Indian Journal of Urology
: 2007  |  Volume : 23  |  Issue : 4  |  Page : 467--468

Generalized seizure: A rare etiology of intraperitoneal rupture of the urinary bladder

Bipin C Pal, Santosh Kumar, Lalgudi N Dorairajan, Nikhil Khattar 
 Department of Urology, Jawaharlal Institute of Post Graduate Medical Education and Research, Pondicherry, India

Correspondence Address:
Lalgudi N Dorairajan
Department of Urology, Jawaharlal Institute of Postgraduate Medical Education and Research Pondicherry - 605 006


Seizures can lead to different types of injuries which can be as simple as minor lacerations and at times as serious as fractures and head injuries. We are reporting a case wherein a female patient presented with a history of abdominal pain and not passing urine for 24h following an attack of seizure. After catheterization the urine drained was blood-stained. On clinical suspicion a cystogram was done which showed intraperitoneal rupture of the bladder. At laparotomy an isolated rent in the dome of the bladder was found which was repaired in three layers. Postoperative period was uneventful. To our knowledge this is the second case of its kind reported in the literature. Our case illustrates that a thorough abdominal examination is desirable while examining a patient following an episode of generalized seizure.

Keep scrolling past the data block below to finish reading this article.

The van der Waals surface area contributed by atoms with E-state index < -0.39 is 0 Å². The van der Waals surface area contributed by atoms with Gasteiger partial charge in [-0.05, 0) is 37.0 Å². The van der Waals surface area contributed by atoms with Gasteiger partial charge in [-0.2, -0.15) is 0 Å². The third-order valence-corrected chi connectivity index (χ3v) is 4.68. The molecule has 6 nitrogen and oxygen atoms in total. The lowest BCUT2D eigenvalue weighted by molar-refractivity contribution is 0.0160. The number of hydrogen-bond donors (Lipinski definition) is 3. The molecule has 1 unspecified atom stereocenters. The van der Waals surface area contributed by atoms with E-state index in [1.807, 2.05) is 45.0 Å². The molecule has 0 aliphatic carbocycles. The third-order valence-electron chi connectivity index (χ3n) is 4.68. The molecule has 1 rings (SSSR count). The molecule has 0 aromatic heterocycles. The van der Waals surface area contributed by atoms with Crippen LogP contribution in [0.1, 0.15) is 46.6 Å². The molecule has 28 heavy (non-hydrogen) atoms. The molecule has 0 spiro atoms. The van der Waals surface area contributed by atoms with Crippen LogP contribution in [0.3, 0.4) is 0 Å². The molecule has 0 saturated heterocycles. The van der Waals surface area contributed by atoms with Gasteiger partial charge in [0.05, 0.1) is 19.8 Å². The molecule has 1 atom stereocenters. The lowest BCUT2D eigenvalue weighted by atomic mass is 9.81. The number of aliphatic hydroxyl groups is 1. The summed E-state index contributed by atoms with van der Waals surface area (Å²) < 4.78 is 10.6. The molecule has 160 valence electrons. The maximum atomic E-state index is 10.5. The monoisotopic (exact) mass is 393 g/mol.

How to cite this article:
Pal BC, Kumar S, Dorairajan LN, Khattar N. Generalized seizure: A rare etiology of intraperitoneal rupture of the urinary bladder.Indian J Urol 2007;23:467-468

How to cite this URL:
Pal BC, Kumar S, Dorairajan LN, Khattar N. Generalized seizure: A rare etiology of intraperitoneal rupture of the urinary bladder. Indian J Urol [serial online] 2007 [cited 2022 Oct 6 ];23:467-468